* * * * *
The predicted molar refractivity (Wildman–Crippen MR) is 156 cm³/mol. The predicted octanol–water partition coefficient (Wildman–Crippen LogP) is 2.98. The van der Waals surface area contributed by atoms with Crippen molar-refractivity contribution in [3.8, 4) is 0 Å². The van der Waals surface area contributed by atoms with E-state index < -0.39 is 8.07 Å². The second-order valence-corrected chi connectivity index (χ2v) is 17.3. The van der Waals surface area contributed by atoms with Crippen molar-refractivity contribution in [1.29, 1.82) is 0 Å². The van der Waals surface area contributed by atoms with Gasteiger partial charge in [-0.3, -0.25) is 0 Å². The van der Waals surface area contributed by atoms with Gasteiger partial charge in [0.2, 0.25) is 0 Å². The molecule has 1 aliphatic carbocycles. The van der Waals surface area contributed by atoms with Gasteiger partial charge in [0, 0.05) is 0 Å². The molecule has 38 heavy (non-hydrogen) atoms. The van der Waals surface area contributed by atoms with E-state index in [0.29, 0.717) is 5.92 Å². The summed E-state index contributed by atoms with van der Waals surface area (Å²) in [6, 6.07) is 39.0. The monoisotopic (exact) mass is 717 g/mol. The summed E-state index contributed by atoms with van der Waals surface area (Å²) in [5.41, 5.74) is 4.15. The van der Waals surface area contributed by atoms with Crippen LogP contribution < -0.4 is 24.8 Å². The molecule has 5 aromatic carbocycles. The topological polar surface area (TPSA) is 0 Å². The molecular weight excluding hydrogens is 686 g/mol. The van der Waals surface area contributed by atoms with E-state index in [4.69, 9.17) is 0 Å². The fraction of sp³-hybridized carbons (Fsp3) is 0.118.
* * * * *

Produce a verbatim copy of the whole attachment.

The predicted molar refractivity (Wildman–Crippen MR) is 156 cm³/mol. The predicted octanol–water partition coefficient (Wildman–Crippen LogP) is 2.98. The van der Waals surface area contributed by atoms with Crippen molar-refractivity contribution in [3.8, 4) is 0 Å². The van der Waals surface area contributed by atoms with E-state index < -0.39 is 8.07 Å². The second-order valence-corrected chi connectivity index (χ2v) is 17.3. The van der Waals surface area contributed by atoms with Crippen molar-refractivity contribution in [1.29, 1.82) is 0 Å². The van der Waals surface area contributed by atoms with Gasteiger partial charge in [-0.3, -0.25) is 0 Å². The van der Waals surface area contributed by atoms with Gasteiger partial charge in [0.2, 0.25) is 0 Å². The molecule has 1 aliphatic carbocycles. The van der Waals surface area contributed by atoms with Gasteiger partial charge in [0, 0.05) is 0 Å². The molecule has 38 heavy (non-hydrogen) atoms. The van der Waals surface area contributed by atoms with E-state index in [0.29, 0.717) is 5.92 Å². The summed E-state index contributed by atoms with van der Waals surface area (Å²) in [6, 6.07) is 39.0. The monoisotopic (exact) mass is 717 g/mol. The summed E-state index contributed by atoms with van der Waals surface area (Å²) in [5.41, 5.74) is 4.15. The van der Waals surface area contributed by atoms with Crippen LogP contribution < -0.4 is 24.8 Å². The molecule has 5 aromatic carbocycles. The topological polar surface area (TPSA) is 0 Å². The molecular weight excluding hydrogens is 686 g/mol. The van der Waals surface area contributed by atoms with E-state index in [4.69, 9.17) is 0 Å². The fraction of sp³-hybridized carbons (Fsp3) is 0.118.